7 Responses

  1. Julie
    Julie at |

    Amazing and great story!

    Reply
  2. Oliver
    Oliver at |

    Great guide indeed guys! It’s quite a remarkable experience and your post stirred quite some marvellous memories…
    We did stay in the White House as well, but wished we stayed two nights in order to rest our legs after the climb or better say the descent. I think our legs still hurt a few days later, especially when climbing stairs. 🙂
    Quite interesting are as well the strokes of the gong you hear at the top. Before entering the viewing platform people hit the gong, each stroke indicating one completed ascent in their life…
    How are your legs btw?? 😉
    Oliver recently posted…Made by Hand ~ [No. 5] The Bike MakerMy Profile

    Reply
  3. Adam P
    Adam P at |

    Alright ! I’ve been waiting for you guys to post something again. I’ve added Sri Lanka to my bucket list and will be doing some climbing – that mountain’s got my name written all over it 🙂

    Reply
  4. Yuen
    Yuen at |

    Having done the trek this morning and reading (with aching legs) your article now, it’s very informative and useful for other travellers. I was compelled to respond to point 7 of your tips ‘blazing your own trail’. I personally found the behaviour of some tourists to be very disrespectful just so they could get there quicker or get the perfect shot. Adams Peak is first and foremost a pilgrimage for the locals. I saw lots of very old Sri Lankans endure pain and hours of trekking to get to the top, for some of them it may well have been their last pilgrimage. So to just skip the queue, or even jump across to the ‘going down lane’ is incredibly rude behaviour and disrespectful. What makes you so special that you feel as if you don’t have to queue like the rest of the locals and polite, respectful tourists? I don’t think you should be encouraging this tip in your article.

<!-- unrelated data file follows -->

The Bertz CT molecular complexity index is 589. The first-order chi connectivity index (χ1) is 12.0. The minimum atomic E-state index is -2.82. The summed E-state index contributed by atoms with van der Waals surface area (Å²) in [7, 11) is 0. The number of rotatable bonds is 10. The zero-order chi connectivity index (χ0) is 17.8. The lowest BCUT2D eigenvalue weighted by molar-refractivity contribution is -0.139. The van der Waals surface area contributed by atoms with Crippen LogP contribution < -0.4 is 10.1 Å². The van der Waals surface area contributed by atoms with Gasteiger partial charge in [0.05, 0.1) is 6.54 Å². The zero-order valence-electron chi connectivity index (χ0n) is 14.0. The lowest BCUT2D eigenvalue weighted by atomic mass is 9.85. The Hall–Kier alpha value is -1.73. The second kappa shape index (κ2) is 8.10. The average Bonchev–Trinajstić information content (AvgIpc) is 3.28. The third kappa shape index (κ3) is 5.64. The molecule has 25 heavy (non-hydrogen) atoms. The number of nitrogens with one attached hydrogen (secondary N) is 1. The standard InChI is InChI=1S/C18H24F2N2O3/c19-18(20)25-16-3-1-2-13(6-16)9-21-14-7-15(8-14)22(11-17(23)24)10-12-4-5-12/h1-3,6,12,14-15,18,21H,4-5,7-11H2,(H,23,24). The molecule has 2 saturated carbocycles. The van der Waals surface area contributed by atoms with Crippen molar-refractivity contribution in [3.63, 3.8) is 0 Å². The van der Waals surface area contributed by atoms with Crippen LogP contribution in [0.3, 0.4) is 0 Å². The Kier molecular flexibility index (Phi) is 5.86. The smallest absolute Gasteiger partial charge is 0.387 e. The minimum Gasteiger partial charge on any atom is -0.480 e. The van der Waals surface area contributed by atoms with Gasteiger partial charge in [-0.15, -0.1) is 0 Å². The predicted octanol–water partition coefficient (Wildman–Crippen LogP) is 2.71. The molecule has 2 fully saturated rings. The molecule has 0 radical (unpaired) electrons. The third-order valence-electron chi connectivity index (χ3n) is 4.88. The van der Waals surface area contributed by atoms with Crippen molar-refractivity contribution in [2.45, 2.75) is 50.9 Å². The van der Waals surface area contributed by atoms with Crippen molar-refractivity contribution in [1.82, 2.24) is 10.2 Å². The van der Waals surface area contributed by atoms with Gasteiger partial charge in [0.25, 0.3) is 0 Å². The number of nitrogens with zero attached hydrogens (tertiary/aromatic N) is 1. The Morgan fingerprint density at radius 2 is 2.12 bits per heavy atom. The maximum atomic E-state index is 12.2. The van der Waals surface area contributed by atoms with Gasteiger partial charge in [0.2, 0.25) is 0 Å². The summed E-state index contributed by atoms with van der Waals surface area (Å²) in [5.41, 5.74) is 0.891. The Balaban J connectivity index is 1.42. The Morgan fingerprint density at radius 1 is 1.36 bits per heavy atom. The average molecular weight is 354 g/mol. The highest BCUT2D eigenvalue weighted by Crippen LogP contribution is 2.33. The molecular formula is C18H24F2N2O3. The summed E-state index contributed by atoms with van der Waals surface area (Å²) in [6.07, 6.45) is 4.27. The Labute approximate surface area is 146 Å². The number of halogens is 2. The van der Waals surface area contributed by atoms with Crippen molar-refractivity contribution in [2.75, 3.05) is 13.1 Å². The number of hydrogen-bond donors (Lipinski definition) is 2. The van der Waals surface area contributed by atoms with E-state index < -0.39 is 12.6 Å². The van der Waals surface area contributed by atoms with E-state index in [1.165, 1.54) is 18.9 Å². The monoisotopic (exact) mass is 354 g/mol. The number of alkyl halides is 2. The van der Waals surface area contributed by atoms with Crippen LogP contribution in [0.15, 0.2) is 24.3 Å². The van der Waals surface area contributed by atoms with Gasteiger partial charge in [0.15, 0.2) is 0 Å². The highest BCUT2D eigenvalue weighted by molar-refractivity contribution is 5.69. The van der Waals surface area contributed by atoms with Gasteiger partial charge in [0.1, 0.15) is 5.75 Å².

Reply

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